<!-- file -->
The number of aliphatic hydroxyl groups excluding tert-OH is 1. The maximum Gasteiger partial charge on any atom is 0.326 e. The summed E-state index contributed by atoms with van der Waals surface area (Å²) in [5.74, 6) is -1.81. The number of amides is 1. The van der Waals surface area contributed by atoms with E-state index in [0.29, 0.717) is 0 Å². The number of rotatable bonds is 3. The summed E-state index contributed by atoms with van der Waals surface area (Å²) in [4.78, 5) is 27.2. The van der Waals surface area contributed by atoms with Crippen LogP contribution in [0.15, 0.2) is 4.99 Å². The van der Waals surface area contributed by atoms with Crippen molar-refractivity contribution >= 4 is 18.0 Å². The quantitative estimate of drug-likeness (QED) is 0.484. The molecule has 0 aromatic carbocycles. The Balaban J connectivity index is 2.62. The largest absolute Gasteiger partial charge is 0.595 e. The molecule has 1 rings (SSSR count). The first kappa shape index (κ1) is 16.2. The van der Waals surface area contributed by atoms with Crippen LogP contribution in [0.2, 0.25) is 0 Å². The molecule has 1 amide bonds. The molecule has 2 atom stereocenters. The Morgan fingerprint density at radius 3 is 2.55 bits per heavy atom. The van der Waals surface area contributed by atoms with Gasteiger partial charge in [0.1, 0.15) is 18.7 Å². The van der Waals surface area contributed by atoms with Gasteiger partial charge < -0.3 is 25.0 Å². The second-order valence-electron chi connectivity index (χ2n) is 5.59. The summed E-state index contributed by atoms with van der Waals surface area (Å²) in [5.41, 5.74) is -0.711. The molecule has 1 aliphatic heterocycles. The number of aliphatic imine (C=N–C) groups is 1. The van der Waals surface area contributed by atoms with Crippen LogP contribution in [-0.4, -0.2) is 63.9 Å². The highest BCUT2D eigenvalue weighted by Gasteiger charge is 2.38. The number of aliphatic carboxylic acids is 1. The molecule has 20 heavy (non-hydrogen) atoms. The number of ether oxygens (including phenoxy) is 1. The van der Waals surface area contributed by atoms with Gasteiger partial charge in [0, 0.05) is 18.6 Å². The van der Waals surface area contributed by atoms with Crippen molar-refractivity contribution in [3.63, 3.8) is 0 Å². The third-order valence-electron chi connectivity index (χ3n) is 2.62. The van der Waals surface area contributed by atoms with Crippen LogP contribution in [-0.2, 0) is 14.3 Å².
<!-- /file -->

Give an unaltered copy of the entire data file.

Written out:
The number of aliphatic hydroxyl groups excluding tert-OH is 1. The maximum Gasteiger partial charge on any atom is 0.326 e. The summed E-state index contributed by atoms with van der Waals surface area (Å²) in [5.74, 6) is -1.81. The number of amides is 1. The van der Waals surface area contributed by atoms with E-state index in [0.29, 0.717) is 0 Å². The number of rotatable bonds is 3. The summed E-state index contributed by atoms with van der Waals surface area (Å²) in [4.78, 5) is 27.2. The van der Waals surface area contributed by atoms with Crippen LogP contribution in [0.15, 0.2) is 4.99 Å². The van der Waals surface area contributed by atoms with Crippen molar-refractivity contribution >= 4 is 18.0 Å². The quantitative estimate of drug-likeness (QED) is 0.484. The molecule has 0 aromatic carbocycles. The Balaban J connectivity index is 2.62. The largest absolute Gasteiger partial charge is 0.595 e. The molecule has 1 rings (SSSR count). The first kappa shape index (κ1) is 16.2. The van der Waals surface area contributed by atoms with Crippen LogP contribution in [0.2, 0.25) is 0 Å². The molecule has 1 amide bonds. The molecule has 2 atom stereocenters. The Morgan fingerprint density at radius 3 is 2.55 bits per heavy atom. The van der Waals surface area contributed by atoms with Gasteiger partial charge in [0.1, 0.15) is 18.7 Å². The van der Waals surface area contributed by atoms with Gasteiger partial charge < -0.3 is 25.0 Å². The second-order valence-electron chi connectivity index (χ2n) is 5.59. The summed E-state index contributed by atoms with van der Waals surface area (Å²) in [5.41, 5.74) is -0.711. The molecule has 1 aliphatic heterocycles. The number of aliphatic imine (C=N–C) groups is 1. The van der Waals surface area contributed by atoms with Crippen LogP contribution in [-0.4, -0.2) is 63.9 Å². The highest BCUT2D eigenvalue weighted by Gasteiger charge is 2.38. The number of aliphatic carboxylic acids is 1. The molecule has 20 heavy (non-hydrogen) atoms. The number of ether oxygens (including phenoxy) is 1. The van der Waals surface area contributed by atoms with Gasteiger partial charge in [0, 0.05) is 18.6 Å². The van der Waals surface area contributed by atoms with Crippen molar-refractivity contribution in [3.63, 3.8) is 0 Å². The third-order valence-electron chi connectivity index (χ3n) is 2.62. The van der Waals surface area contributed by atoms with Crippen LogP contribution in [-0.2, 0) is 14.3 Å².